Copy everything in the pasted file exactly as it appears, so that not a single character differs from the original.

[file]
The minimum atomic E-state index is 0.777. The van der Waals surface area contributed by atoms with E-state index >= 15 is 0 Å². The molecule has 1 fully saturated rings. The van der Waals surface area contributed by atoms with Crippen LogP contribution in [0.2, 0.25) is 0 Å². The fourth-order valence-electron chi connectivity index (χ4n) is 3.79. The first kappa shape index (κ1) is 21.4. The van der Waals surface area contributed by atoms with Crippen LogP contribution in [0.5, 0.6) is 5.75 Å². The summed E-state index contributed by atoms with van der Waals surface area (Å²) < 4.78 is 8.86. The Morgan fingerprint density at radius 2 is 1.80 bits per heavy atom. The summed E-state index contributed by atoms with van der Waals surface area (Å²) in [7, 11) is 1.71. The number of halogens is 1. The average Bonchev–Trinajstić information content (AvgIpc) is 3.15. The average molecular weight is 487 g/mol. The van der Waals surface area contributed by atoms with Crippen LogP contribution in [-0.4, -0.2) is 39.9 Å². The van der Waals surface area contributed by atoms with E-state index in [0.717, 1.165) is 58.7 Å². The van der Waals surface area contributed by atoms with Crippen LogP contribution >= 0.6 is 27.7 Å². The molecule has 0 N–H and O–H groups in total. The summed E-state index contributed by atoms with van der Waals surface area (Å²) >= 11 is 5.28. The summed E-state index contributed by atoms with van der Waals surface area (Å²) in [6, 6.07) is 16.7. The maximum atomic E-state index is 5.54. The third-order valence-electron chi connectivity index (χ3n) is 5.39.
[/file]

The minimum atomic E-state index is 0.777. The van der Waals surface area contributed by atoms with E-state index >= 15 is 0 Å². The molecule has 1 fully saturated rings. The van der Waals surface area contributed by atoms with Crippen LogP contribution in [0.2, 0.25) is 0 Å². The fourth-order valence-electron chi connectivity index (χ4n) is 3.79. The first kappa shape index (κ1) is 21.4. The van der Waals surface area contributed by atoms with Crippen LogP contribution in [0.5, 0.6) is 5.75 Å². The summed E-state index contributed by atoms with van der Waals surface area (Å²) < 4.78 is 8.86. The Morgan fingerprint density at radius 2 is 1.80 bits per heavy atom. The summed E-state index contributed by atoms with van der Waals surface area (Å²) in [7, 11) is 1.71. The number of halogens is 1. The average Bonchev–Trinajstić information content (AvgIpc) is 3.15. The average molecular weight is 487 g/mol. The van der Waals surface area contributed by atoms with Crippen LogP contribution in [-0.4, -0.2) is 39.9 Å². The van der Waals surface area contributed by atoms with E-state index in [0.717, 1.165) is 58.7 Å². The van der Waals surface area contributed by atoms with Crippen LogP contribution >= 0.6 is 27.7 Å². The molecule has 0 N–H and O–H groups in total. The summed E-state index contributed by atoms with van der Waals surface area (Å²) >= 11 is 5.28. The summed E-state index contributed by atoms with van der Waals surface area (Å²) in [6, 6.07) is 16.7. The maximum atomic E-state index is 5.54. The third-order valence-electron chi connectivity index (χ3n) is 5.39.